And then again in February, March and May.

Rehberg’s camp isn’t using the word “liar” for Greg MacDonald, President of the Montana Broadcasters Association – but they are saying this:

“The claims being made by Greg MacDonald, the President of the Montana Broadcasters Association, are completely false. And despite repeated requests, MacDonald has refused to provide any evidence of his claims because it simply does not exist.”

Wow. Really?

Note that article says that he “will not be able to attend.” Today’s story has him claiming that he “was never formally invited.”

My question – does a radio broadcast of this debate bother Rep. Rehberg? You’d think he’d be all over an opportunity to reach out to voters – live – across the entire state.

I say fine – who wants to hear him anyways. Let Senator Tester and Libertarian Dan Cox talk issues.

I believe it’ll be all that more interesting with only two candidates involved.

And finally? In the end, where does this settle out? Rehberg being unable to hire competent staff? Rehberg being unable to prioritize a few debates into his schedule? I mean – seriously – a week and a half out from a Sunday morning debate during one of the nation’s most hotly contested senate races and Rehberg can’t adjust his schedule for a debate?

What else is a subdivision rancher running for office doing on a Sunday morning 150 days before election? Heading up to the lake for a weekend boat ride?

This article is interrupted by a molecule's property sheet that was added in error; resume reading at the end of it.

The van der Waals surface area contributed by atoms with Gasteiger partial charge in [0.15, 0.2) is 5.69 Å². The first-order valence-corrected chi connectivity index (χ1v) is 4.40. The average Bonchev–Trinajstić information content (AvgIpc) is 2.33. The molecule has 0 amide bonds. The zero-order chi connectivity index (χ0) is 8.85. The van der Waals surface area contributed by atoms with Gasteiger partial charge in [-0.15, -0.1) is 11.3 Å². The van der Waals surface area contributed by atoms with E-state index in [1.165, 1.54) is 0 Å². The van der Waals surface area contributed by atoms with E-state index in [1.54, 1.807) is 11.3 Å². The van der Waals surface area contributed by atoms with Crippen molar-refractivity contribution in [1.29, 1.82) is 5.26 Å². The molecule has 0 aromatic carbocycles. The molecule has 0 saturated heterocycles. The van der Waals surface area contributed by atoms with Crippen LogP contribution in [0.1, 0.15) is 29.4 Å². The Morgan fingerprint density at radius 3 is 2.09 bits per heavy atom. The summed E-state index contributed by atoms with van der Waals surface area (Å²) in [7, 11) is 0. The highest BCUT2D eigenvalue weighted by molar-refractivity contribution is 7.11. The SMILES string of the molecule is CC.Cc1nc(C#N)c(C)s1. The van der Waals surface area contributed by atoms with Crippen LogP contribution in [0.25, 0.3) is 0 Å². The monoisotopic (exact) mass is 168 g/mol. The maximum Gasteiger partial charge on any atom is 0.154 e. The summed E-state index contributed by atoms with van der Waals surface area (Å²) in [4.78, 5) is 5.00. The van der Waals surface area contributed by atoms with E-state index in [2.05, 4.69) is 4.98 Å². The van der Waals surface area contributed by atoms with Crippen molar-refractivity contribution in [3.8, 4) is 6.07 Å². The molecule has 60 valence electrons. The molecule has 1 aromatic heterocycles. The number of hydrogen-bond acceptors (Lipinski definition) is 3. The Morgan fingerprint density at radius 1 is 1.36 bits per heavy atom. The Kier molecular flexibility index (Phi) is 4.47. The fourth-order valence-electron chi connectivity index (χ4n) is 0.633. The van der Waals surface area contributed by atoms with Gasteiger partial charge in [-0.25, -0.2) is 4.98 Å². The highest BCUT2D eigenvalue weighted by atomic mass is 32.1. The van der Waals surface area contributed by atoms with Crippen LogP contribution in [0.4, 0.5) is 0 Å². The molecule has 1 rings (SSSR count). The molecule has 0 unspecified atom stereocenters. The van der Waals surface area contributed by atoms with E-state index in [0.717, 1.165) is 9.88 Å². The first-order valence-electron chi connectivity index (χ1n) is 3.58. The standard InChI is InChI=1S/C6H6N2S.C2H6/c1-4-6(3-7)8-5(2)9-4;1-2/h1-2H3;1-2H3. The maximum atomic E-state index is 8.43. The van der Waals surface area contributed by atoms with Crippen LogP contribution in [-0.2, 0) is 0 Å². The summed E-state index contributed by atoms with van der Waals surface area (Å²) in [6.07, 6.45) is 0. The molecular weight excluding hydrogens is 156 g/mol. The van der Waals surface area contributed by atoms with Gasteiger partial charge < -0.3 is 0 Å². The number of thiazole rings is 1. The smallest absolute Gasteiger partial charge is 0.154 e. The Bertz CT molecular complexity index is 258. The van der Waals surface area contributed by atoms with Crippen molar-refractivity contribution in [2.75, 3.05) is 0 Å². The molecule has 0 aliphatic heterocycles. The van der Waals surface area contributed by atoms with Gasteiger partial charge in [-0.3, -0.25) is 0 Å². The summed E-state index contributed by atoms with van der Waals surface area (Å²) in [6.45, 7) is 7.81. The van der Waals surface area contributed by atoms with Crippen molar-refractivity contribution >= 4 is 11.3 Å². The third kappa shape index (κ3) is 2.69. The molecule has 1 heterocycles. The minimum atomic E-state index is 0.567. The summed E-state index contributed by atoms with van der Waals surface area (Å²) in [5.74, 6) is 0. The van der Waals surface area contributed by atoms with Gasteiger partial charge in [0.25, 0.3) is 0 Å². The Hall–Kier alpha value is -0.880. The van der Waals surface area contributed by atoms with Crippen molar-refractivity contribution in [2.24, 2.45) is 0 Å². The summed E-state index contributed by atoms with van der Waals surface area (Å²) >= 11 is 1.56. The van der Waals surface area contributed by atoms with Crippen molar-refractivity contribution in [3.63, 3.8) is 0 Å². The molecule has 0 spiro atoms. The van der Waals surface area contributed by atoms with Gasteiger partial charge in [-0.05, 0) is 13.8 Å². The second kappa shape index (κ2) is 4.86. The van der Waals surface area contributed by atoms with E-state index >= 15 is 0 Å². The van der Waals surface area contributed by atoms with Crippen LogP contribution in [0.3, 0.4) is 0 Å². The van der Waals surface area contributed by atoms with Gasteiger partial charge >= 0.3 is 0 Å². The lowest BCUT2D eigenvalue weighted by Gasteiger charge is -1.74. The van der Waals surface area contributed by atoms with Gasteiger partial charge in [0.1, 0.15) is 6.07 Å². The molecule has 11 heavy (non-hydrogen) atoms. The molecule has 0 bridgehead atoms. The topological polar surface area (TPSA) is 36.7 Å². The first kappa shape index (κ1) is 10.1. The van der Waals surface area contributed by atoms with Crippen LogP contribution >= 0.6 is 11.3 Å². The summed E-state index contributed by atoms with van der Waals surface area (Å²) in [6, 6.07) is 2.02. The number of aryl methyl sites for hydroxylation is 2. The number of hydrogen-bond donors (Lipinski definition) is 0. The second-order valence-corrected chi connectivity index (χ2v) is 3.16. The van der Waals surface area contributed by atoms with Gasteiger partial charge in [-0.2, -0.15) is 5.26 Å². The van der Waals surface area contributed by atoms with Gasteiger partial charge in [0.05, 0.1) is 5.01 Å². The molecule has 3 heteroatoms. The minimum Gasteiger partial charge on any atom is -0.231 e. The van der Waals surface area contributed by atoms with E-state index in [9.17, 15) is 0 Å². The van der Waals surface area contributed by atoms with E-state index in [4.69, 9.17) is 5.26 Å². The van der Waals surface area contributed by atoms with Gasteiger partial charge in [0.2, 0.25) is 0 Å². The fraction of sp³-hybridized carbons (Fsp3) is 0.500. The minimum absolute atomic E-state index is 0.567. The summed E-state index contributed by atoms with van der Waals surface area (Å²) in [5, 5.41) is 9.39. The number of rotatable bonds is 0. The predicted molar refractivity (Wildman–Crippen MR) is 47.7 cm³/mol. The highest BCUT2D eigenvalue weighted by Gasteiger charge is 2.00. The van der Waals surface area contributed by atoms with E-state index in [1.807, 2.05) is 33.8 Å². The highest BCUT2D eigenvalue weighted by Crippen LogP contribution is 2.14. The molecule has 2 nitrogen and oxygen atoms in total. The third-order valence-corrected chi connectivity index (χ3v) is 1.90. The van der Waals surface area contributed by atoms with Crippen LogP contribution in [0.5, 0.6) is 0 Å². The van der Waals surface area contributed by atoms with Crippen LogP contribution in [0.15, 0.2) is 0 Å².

By JC

Sheesh, not exactly what I wanted to do on a fine saturday afternoon, but after a couple of days of snarkism over at Pogie’s place, I’m feeling a bit vindictive. Seems that the Alliance for the Wild Rockies Director, Mike Garrity, has set off a firestorm, with all of the liberals in Helena getting their panties in a twist over some obscure reference to Vichy France and MWA.

I don’t see any real reason to relive the debate over Mike’s choice of words, they’ve been beaten to death in a near 100 comment marathon session that ripped the scabs off some old battle-worn scars. Mike’s words were contained in a Missoulian editorial written in response to an attack ad taken out by several of the “collaborators” working with the Montana Wilderness Association (MWA) on Senator Tester’s Logging Bill, of which I’ve had much to say, so I’m not going to go there again.